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There are numerous reasons for utilizing undercuts in your design process. First, identifying your components’ moldability is vital when designing any part for Injection Molding. Whether a straight wall design or an undercut, you must build the geometry to precise specifications to allow the plastic to flow properly and produce a part with minimal defects.
What are undercuts in injection molding?
An undercut in molding is a depression or protrusion in a form that prevents it from being withdrawn from a one-piece mold. Undercuts on molded components prevent the part from being discharged straight from an injection molding machine. They can be either internal or external undercuts, with external undercuts on the outside of the component and interior undercuts on the inside.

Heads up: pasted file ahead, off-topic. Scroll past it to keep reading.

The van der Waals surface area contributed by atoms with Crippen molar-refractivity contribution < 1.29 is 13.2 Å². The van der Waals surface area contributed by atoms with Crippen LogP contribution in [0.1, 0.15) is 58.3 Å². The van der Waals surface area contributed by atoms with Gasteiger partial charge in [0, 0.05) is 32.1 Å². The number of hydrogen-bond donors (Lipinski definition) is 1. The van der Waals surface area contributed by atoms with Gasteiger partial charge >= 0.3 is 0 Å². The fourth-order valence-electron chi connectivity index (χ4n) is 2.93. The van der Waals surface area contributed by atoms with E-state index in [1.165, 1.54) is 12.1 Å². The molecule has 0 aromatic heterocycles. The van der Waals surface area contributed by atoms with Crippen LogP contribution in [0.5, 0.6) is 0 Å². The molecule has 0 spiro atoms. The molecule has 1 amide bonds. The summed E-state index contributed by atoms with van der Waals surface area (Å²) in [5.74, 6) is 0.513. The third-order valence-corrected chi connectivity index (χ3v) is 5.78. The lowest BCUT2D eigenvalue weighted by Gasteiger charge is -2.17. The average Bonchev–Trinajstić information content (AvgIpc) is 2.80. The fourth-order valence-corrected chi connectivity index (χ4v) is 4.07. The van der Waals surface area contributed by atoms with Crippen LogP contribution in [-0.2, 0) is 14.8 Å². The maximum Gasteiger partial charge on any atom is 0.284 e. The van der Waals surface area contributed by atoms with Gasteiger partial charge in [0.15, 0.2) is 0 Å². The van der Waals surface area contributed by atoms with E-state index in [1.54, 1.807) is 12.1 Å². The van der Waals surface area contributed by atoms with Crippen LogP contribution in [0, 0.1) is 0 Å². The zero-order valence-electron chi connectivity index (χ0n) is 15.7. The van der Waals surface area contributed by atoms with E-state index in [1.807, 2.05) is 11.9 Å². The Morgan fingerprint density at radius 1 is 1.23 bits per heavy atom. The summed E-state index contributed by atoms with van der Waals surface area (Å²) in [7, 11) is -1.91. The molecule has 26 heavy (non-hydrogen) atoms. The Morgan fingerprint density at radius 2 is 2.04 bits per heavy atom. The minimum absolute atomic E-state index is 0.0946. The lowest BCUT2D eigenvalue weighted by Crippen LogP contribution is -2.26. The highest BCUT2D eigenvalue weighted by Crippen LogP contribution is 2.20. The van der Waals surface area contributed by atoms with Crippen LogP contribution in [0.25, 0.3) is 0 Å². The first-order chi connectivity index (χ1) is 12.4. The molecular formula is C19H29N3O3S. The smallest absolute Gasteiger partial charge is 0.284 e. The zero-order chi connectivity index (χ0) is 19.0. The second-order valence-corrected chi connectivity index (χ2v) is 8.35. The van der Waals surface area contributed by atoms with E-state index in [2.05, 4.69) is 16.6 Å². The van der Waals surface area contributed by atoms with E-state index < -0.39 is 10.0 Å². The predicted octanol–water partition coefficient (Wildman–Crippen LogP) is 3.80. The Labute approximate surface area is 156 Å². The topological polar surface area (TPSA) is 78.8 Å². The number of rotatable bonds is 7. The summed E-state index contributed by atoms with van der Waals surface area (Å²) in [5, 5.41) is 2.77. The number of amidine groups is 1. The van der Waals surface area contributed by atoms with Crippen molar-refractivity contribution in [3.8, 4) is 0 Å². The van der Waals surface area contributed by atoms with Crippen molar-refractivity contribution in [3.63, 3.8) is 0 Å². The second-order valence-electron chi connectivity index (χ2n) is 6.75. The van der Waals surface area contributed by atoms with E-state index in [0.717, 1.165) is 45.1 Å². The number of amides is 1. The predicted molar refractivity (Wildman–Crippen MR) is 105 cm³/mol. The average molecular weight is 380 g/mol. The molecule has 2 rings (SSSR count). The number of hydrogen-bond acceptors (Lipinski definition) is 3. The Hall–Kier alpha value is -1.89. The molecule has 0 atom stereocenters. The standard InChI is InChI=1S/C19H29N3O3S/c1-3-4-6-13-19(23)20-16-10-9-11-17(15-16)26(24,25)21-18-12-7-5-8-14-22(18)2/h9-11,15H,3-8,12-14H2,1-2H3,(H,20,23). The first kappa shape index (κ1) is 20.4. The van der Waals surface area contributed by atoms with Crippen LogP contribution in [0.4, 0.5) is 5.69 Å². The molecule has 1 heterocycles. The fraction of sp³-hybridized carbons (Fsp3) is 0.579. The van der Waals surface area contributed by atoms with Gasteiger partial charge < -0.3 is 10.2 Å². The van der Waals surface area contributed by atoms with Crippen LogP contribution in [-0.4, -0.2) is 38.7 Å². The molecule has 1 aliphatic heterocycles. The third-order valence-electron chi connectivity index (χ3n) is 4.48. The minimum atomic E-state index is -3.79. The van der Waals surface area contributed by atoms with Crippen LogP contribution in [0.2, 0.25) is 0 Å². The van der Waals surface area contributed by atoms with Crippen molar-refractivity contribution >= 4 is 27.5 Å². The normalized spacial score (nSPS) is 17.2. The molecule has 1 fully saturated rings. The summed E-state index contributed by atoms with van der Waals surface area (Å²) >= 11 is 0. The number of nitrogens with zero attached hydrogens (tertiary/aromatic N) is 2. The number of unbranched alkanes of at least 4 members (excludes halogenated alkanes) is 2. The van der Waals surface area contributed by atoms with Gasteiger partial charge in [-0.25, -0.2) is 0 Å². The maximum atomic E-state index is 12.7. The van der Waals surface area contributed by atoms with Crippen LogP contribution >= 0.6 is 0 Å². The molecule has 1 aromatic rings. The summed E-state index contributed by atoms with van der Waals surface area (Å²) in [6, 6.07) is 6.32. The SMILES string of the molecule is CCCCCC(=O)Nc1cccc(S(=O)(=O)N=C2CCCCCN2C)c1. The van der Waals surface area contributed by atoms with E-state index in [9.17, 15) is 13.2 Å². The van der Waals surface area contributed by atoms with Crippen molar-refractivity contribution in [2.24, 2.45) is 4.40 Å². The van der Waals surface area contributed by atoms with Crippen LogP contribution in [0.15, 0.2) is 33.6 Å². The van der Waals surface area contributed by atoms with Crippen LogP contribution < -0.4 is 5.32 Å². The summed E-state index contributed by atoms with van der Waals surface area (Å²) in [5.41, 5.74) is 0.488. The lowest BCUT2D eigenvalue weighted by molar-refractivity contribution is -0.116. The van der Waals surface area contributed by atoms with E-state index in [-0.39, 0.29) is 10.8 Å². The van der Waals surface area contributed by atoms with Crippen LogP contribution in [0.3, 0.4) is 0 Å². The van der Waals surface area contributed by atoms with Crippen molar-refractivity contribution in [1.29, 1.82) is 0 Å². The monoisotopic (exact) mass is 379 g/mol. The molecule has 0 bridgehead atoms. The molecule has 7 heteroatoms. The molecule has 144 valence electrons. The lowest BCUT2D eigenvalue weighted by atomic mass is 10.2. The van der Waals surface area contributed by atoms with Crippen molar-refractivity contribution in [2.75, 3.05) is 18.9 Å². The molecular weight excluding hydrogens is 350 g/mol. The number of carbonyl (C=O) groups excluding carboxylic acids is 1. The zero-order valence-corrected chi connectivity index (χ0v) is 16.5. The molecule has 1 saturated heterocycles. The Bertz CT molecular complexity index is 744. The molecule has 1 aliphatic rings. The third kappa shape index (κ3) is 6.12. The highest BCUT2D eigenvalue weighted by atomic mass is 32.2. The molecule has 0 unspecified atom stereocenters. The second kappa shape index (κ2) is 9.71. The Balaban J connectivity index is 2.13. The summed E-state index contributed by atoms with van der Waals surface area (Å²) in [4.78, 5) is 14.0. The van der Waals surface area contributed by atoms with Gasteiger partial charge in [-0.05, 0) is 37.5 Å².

What is the undercut process?
When extracting the component from the mold, you need some mechanisms to adjust the portion of the mold that touches the undercut to take part from the mold since the part is not directly detachable without the device. This is the Undercut procedure.
What is a “parting line” in injection molding?
The parting line denotes the direction of the mold’s line of the draw or the point at which the machinist separates the two halves of the mold without causing harm to the part. The separating line is usually down the center of the part. However, this changes depending on the part shape.